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I am new to neural networks and I have a question about classification with the nnet package.

I have data which is a mixture of numeric and categoric variables. I wanted to make a win lose prediction by using nnet and a function call such as

nnet(WL~., data=training, size=10) 

but this gives a different result than if I use a dataframe with only numeric versions of the variables (i.e. convert all the factors to numeric (except my prediction WL)).

Can someone explain to me what is happening here? I guess nnet is interpreting the variables different but I would like to understand what is happening. I appreciate its difficult without any data to recreate the problem but I am just looking at a high level explanation of how neural networks are fitted using nnet. I cant find this anywhere. Many thanks.

str(training)
'data.frame':   1346 obs. of  9 variables:
 $ WL                   : Factor w/ 2 levels "win","lose": 2 2 1 1 NA 1 1 2 2 2 ...
 $ team.rank            : int  17 19 19 18 17 16 15 14 14 16 ...
 $ opponent.rank        : int  14 12 36 16 12 30 11 38 27 31 ...
 $ HA                   : Factor w/ 2 levels "A","H": 1 1 2 2 2 2 2 1 1 2 ...
 $ comp.stage           : Factor w/ 3 levels "final","KO","league": 3 3 3 3 3 3 3 3 3 3 ...
 $ days.since.last.match: num  132 9 5 7 14 7 7 7 14 7 ...
 $ days.to.next.match   : num  9 5 7 14 7 9 7 9 7 8 ...
 $ comp.last.match      : Factor w/ 5 levels "Anglo-Welsh Cup",..: 5 5 5 5 5 5 3 5 3 5 ...
 $ comp.next.match      : Factor w/ 4 levels "Anglo-Welsh Cup",..: 4 4 4 4 4 3 4 3 4 3 ...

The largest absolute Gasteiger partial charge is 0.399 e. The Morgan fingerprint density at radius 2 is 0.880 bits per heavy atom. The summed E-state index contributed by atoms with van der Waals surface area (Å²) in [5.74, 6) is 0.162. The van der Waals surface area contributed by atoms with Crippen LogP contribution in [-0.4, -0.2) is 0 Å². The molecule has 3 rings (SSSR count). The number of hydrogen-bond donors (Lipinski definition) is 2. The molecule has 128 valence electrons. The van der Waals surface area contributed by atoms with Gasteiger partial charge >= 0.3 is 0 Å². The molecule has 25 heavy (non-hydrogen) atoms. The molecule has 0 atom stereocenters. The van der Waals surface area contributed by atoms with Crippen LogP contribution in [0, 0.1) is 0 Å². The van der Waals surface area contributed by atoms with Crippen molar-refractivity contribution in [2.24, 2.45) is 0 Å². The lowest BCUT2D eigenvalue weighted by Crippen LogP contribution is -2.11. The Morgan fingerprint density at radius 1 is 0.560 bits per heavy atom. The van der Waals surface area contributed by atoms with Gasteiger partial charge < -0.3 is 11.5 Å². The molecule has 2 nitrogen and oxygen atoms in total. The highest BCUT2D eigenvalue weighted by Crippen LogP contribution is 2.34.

vs

str(training.nnet)
'data.frame':   1346 obs. of  9 variables:
 $ WL                   : Factor w/ 2 levels "win","lose": 2 2 1 1 NA 1 1 2 2 2 ...
 $ team.rank            : int  17 19 19 18 17 16 15 14 14 16 ...
 $ opponent.rank        : int  14 12 36 16 12 30 11 38 27 31 ...
 $ HA                   : num  1 1 2 2 2 2 2 1 1 2 ...
 $ comp.stage           : num  3 3 3 3 3 3 3 3 3 3 ...
 $ days.since.last.match: num  132 9 5 7 14 7 7 7 14 7 ...
 $ days.to.next.match   : num  9 5 7 14 7 9 7 9 7 8 ...
 $ comp.last.match      : num  5 5 5 5 5 5 3 5 3 5 ...
 $ comp.next.match      : num  4 4 4 4 4 3 4 3 4 3 ...
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1 Answer 1

up vote 2 down vote accepted

The difference you are looking for can be explained with a very small example:

fit.factors <- nnet(y ~ x, data.frame(y=c('W', 'L', 'W'), x=c('1', '2' , '3')), size=1)
fit
# a 2-1-1 network with 5 weights
# inputs: x2 x3 
# output(s): y 
# options were - entropy fitting 

fit.numeric <- nnet(y ~ x, data.frame(y=c('W', 'L', 'W'), x=c(1, 2, 3)), size=1)
fit2
# a 1-1-1 network with 4 weights
# inputs: x 
# output(s): y 
# options were - entropy fitting 

While fitting models in R, the factor variables are actually split out into several indicator/dummy variables.

Hence, a factor variable x = c('1', '2', '3') actually is split into three variables: x1, x2, x3, one of which holds the value 1 while others hold the value 0. Moreover, since the factors {1, 2, 3} are exhaustive, one (and only one) of x1, x2, x3 must be one. Hence, variables x1, x2, x3 are not independent since x1 + x2 + x3 = 1. So we can drop the first variable x1 and keep only values of x2 and x3 in the model and conclude that the level is 1 if both x2 == 0 and x2 == 0.

That is what you see in the output of nnet, when x is a factor, there are actually length(levels(x)) - 1 inputs the neural network and if x is a number, then there is only one input to the neural network which is x.

Most R regression functions (nnet, randomForest, glm, gbm, etc.) do this mapping from a factor level to dummy variables internally and one doesn't need to be aware of it as a user.


Now it should be clear what is the difference between using a dataset with factors and a dataset with numbers replacing the factors. If you do the conversion to numbers, then you are:

  1. Losing the unique properties of each level and quantising the difference between them.
  2. Enforcing an ordering between the levels

This does result in a slightly simpler model (with fewer variables as we do not need dummy variables for each level), but is often not the correct thing to do.

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